In its strongest public statement yet on the issue, the UN High Commissioner for Refugees has said it is “extremely concerned” about reports that Cambodian authorities have been deporting Montagnard asylum seekers before they have a chance to speak with UNHCR staff.
“It is unacceptable for asylum seekers to be forced back to their country of origin without a proper review of their asylum claims,” UNHCR spokesman Kris Janowski said Tuesday from Geneva.
Some 100 Vietnamese Montagnards seeking refuge in Cambodia have reportedly been deported in recent months, despite assurances from senior government officials here that they would be protected until the UNHCR determined their status.
“It is vital that Cambodian officials—at all levels—implement the humanitarian approach endorsed by Prime Minister [Hun Sen] and other senior officials. The Cambodian government’s pledge to provide temporary asylum must be respected by officials at all levels,” Janowski said.
With the UN’s recovery Wednesday of more than 50 Montagnards hiding along the border between Mondolkiri and Ratanakkiri provinces, there are now more than 200 hill tribe people under UN protection.
The latest group of Montagnards, who first made themselves known to local human rights workers in Ratanakkiri province before being referred to the UNHCR, remain housed in the provincial capital of Banlung, a rights worker said Thursday.
UNHCR staff in Ratanakkiri have returned to the countryside with a police escort to investigate reports of another large group of Montagnards hiding in the southern part of the province after fleeing unrest in Vietnam’s Central Highlands, the rights worker and provincial police officials said.
“It’s still a dangerous situation. Previous cases show that when [the government] gets those people they send them back,” the rights worker said.
UNHCR’s actions were met with anger in Hanoi, where Reuters news service quoted Vietnamese Foreign Ministry spokeswoman Phan Thuy Thanh as calling the UNHCR’s involvement “interference” in that country’s internal affairs.
“Any interference from outside can only further complicate the situation,” Phan Thuy Thanh said Wednesday.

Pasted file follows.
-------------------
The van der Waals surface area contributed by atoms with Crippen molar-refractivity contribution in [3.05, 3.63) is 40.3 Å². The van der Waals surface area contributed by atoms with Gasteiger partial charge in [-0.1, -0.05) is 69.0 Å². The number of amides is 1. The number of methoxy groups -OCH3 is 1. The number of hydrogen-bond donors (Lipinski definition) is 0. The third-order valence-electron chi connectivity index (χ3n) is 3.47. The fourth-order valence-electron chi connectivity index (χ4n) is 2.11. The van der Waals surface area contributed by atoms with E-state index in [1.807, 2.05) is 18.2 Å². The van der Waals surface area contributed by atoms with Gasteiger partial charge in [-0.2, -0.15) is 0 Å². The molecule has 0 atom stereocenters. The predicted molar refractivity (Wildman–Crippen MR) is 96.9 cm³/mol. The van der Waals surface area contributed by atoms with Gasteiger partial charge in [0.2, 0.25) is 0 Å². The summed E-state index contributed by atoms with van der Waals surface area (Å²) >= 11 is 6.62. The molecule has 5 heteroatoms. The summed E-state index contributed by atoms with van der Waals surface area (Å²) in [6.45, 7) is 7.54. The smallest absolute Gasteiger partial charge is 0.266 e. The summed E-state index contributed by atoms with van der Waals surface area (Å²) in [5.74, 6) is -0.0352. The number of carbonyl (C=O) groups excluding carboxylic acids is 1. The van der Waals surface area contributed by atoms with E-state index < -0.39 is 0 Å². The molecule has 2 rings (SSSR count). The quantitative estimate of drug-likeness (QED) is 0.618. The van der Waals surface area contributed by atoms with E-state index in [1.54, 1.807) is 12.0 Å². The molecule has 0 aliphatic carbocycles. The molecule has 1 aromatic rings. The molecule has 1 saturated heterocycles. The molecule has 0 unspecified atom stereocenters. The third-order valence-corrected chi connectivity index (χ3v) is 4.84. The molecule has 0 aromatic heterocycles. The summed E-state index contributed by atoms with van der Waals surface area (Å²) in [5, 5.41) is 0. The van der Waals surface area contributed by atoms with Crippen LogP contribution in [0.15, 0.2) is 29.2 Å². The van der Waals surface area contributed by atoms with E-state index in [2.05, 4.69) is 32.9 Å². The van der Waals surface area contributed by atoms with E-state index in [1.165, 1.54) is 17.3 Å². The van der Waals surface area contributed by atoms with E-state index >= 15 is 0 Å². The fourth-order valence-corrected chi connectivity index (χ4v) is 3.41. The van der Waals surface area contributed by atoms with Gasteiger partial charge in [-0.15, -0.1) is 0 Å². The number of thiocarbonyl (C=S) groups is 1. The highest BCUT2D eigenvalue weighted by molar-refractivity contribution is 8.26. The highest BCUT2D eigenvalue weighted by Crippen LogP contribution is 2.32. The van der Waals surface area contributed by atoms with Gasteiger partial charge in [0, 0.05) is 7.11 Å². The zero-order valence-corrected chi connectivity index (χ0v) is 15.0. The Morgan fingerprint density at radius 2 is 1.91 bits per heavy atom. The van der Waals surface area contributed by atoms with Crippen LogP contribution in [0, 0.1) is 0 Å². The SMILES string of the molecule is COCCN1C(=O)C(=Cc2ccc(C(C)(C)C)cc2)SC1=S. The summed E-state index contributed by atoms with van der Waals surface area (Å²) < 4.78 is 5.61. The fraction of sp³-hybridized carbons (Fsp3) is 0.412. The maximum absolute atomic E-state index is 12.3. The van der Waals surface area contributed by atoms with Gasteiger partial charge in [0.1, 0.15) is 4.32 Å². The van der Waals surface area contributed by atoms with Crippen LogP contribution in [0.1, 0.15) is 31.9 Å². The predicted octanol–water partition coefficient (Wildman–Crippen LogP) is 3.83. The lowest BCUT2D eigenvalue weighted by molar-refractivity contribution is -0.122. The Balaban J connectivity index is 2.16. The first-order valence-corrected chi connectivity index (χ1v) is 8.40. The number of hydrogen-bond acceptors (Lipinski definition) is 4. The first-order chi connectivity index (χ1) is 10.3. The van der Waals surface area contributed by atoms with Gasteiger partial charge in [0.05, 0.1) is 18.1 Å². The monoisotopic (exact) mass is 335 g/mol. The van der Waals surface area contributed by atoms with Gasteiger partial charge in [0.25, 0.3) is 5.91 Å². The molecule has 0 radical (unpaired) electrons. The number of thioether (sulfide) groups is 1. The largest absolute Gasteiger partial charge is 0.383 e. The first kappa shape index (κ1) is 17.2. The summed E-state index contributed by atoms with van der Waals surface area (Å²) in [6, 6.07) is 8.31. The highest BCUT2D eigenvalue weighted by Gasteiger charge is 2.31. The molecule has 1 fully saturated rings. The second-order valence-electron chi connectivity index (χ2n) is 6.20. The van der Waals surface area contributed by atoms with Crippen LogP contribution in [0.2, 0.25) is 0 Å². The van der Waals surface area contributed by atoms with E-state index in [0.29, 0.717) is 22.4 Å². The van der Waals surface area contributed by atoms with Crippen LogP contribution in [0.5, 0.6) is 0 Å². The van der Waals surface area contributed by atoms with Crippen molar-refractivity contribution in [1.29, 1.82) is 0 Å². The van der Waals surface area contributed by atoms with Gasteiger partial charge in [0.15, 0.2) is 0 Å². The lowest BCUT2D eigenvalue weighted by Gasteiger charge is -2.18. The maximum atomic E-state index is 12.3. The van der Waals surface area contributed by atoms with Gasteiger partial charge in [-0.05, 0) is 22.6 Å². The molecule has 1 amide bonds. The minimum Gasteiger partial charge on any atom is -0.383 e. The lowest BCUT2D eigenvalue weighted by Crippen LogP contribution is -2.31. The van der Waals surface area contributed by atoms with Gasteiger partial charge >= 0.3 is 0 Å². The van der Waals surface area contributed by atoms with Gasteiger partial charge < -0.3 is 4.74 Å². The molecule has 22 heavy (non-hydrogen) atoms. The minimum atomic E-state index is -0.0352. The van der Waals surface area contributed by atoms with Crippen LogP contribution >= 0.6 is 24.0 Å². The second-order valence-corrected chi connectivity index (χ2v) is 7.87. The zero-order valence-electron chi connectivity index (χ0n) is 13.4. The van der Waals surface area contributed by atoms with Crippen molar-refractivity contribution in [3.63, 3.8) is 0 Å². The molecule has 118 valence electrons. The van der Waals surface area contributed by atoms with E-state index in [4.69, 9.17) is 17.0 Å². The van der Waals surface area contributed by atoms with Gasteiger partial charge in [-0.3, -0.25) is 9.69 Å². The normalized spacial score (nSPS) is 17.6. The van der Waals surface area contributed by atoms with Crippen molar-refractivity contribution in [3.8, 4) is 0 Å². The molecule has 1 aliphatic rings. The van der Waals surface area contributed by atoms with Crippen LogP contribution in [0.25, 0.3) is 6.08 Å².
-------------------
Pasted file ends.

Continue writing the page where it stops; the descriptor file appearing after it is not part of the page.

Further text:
In a letter sent Thursday to Hun Sen, the US-based group Refugees International also lobbied Cambodia to prevent future deportations of Montagnard asylum seekers and insist that Vietnam “withdraw its military and police officials from Cambodian territory and stop hunting down refugees.”
Refugees International president emeritus Lionel Rosenblatt suggested that Cambodia’s handling of this issue could impact the willingness of international donors to pledge millions of aid dollars to the country next month.
“Donors will likely react quite favorably to Cambodia meeting its international obligations in this difficult situation,” Rosenblatt wrote.
Canadian Ambassador Normand Mailhot was the first Phnom Penh diplomat to visit some 165 Montagnards camped in Mondolkiri province.
He said Cambodia’s treatment of Montagnard asylum seekers should not hurt its chances of securing its requested $500 million from donors in Tokyo next month.
“I’m certainly not going to go to the Canadian government and say Cambodia has mishandled the situation; it’s not a black mark,” Mailhot said Thursday, a day after he and several US Embassy personnel traveled to the provincial capital of Sen Monorom.
Another diplomatic official said Thursday that he didn’t think the Montagnard influx “fits in with many of the donor demands,” although he noted that each donor country individually would have to consider the situation.
Mailhot said Cambodia is “caught between a rock and a hard place” trying both to abide by UN refugee conventions and preserve already strained diplomatic ties with Vietnam, which has demanded the return of any hill tribe members crossing the border from the Central Highlands.
Mailhot said that during visits with provincial officials this week he also stressed the need for the government to protect any Montagnards who might be in Cambodia seeking asylum, and siad that despite allegations of recent deportations, he was confident government officials would do so.
“I have to take [their assurances] at face value until I see otherwise,” Mailhot said.
(Additional reporting by Thet Sambath)
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